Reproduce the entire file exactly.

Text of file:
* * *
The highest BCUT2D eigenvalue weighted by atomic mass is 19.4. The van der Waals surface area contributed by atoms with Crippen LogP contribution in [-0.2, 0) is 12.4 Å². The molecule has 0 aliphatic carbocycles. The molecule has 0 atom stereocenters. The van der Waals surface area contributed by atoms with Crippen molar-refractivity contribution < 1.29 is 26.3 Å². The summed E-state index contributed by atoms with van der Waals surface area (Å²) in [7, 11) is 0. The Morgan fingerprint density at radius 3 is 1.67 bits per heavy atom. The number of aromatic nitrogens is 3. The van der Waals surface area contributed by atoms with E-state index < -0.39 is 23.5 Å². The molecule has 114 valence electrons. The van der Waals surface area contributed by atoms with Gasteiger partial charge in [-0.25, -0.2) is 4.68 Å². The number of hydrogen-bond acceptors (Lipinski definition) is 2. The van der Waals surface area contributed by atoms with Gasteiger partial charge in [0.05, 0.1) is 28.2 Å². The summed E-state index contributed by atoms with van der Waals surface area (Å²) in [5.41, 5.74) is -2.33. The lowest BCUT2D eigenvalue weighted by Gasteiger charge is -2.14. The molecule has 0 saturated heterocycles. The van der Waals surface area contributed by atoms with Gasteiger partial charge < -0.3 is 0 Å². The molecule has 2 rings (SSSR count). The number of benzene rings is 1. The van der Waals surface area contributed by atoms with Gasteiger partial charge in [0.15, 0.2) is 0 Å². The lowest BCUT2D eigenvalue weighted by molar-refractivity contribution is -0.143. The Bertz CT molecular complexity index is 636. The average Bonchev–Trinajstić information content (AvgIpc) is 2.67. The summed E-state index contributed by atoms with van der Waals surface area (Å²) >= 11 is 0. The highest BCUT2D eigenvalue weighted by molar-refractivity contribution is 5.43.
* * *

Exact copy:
The highest BCUT2D eigenvalue weighted by atomic mass is 19.4. The van der Waals surface area contributed by atoms with Crippen LogP contribution in [-0.2, 0) is 12.4 Å². The molecule has 0 aliphatic carbocycles. The molecule has 0 atom stereocenters. The van der Waals surface area contributed by atoms with Crippen molar-refractivity contribution < 1.29 is 26.3 Å². The summed E-state index contributed by atoms with van der Waals surface area (Å²) in [7, 11) is 0. The Morgan fingerprint density at radius 3 is 1.67 bits per heavy atom. The number of aromatic nitrogens is 3. The van der Waals surface area contributed by atoms with E-state index < -0.39 is 23.5 Å². The molecule has 114 valence electrons. The van der Waals surface area contributed by atoms with Gasteiger partial charge in [-0.25, -0.2) is 4.68 Å². The number of hydrogen-bond acceptors (Lipinski definition) is 2. The van der Waals surface area contributed by atoms with Gasteiger partial charge in [0.05, 0.1) is 28.2 Å². The summed E-state index contributed by atoms with van der Waals surface area (Å²) in [5.41, 5.74) is -2.33. The lowest BCUT2D eigenvalue weighted by Gasteiger charge is -2.14. The molecule has 0 saturated heterocycles. The van der Waals surface area contributed by atoms with Gasteiger partial charge < -0.3 is 0 Å². The molecule has 2 rings (SSSR count). The number of benzene rings is 1. The van der Waals surface area contributed by atoms with Gasteiger partial charge in [0.15, 0.2) is 0 Å². The lowest BCUT2D eigenvalue weighted by molar-refractivity contribution is -0.143. The Bertz CT molecular complexity index is 636. The average Bonchev–Trinajstić information content (AvgIpc) is 2.67. The summed E-state index contributed by atoms with van der Waals surface area (Å²) >= 11 is 0. The highest BCUT2D eigenvalue weighted by molar-refractivity contribution is 5.43.